James G. Lakely, co-director of the Chicago-based Heartland Institute’s Center on the Digital Economy and managing editor of InfoTech & Telecom News, offered the following comments on the National Broadband Plan released by the Federal Communications Commission on Tuesday, March 16, 2010.
You may quote from his statement below or contact him directly at firstname.lastname@example.org, 626-421-9414.
“The National Broadband Plan is an impressive document—but only if one is impressed with the idea of a federal agency grossly inflating its competence and proposing a vast expansion of its power.
“It’s important to remember that Congress last year asked the FCC to do something relatively simple and straightforward after passing the ‘stimulus’ bill: Propose ways the government might increase access to broadband and make it more affordable.
“The logical response to that mandate should have been equally direct and modest: Stay out of the way of the vibrant digital market and reduce any government barriers to free-market competition. Instead, the commission has come up with a nearly 400-page manifesto that would make government bureaucrats the gatekeepers of nearly every aspect of the digital economy and Americans’ experience online.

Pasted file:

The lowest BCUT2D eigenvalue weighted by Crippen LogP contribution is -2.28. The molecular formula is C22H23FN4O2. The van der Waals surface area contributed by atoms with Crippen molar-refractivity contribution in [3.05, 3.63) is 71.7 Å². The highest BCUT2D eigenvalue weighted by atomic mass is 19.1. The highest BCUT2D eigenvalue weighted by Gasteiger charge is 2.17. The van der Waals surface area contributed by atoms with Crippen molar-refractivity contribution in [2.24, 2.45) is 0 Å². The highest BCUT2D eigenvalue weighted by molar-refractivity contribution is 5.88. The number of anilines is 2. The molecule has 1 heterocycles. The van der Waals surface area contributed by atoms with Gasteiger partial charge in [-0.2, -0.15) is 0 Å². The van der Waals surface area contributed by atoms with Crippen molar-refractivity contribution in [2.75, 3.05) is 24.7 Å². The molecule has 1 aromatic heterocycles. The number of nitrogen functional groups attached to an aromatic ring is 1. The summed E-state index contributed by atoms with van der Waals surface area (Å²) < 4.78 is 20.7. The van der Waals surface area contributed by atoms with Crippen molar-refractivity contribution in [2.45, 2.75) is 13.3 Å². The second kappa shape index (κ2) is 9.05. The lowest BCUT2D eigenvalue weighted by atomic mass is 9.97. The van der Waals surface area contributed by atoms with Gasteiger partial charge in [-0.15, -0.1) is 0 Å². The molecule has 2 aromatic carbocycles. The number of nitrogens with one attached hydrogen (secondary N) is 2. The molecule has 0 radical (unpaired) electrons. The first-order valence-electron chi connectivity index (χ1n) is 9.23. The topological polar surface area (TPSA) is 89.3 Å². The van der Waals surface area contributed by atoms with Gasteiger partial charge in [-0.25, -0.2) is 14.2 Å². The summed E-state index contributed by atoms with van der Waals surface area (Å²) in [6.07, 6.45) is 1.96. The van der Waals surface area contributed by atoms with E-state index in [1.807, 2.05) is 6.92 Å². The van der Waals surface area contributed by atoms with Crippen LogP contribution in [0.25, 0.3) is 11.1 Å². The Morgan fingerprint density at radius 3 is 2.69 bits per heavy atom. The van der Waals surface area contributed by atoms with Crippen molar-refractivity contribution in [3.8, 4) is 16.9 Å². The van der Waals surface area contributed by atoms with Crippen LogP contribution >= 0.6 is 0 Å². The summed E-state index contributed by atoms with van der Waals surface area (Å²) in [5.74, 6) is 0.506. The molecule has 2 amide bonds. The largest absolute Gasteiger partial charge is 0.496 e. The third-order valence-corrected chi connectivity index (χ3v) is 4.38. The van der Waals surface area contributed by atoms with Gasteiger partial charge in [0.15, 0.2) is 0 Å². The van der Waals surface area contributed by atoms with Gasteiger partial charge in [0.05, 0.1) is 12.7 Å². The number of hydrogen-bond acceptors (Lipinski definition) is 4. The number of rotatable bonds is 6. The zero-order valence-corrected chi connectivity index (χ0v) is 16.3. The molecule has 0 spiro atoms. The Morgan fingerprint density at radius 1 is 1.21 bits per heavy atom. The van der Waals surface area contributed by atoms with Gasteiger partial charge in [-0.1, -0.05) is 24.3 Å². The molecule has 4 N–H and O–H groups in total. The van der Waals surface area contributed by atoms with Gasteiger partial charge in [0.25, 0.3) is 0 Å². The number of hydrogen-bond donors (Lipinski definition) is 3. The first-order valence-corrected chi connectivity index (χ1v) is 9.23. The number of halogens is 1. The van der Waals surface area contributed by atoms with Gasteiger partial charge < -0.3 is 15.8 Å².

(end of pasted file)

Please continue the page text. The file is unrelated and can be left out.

“Sure, the plan is not all bad. It proposes, for instance, requiring broadband providers to give customers more transparent and easy-to-understand information about the high-speed Internet service they purchase. And the FCC’s plan to ‘collect, analyze, benchmark and publish’ detailed information on the state of the broadband market in the United States would also be helpful to consumers.
“But the bulk of the plan puts FCC bureaucrats into the role of ‘master and commander’ of the Internet, micromanaging everything from privacy policies on the Web to the ‘set-top boxes’ on your TV. The agency even proposes to spend money out of a new government fund to get phone companies to stop charging by the minute.
“Some of the proposals are just silly and grossly wasteful. For instance, do American taxpayers really need to fund a new ‘National Digital Literacy Corps’ to ‘organize and train youth and adults to teach digital literacy skills’? Can’t the small minority of Americans who have never used a computer and accessed the Internet just invite friends and family over for dinner and a primer? And don’t public libraries already serve this purpose?
“The National Broadband Plan states on page 29, ‘today’s broadband ecosystem is vibrant and healthy in many ways.’ It will be less so if much of what the FCC proposes comes about. History shows that central planning schemes don’t work, and they are especially damaging when misapplied to a system as dynamic and complex as the digital economy.”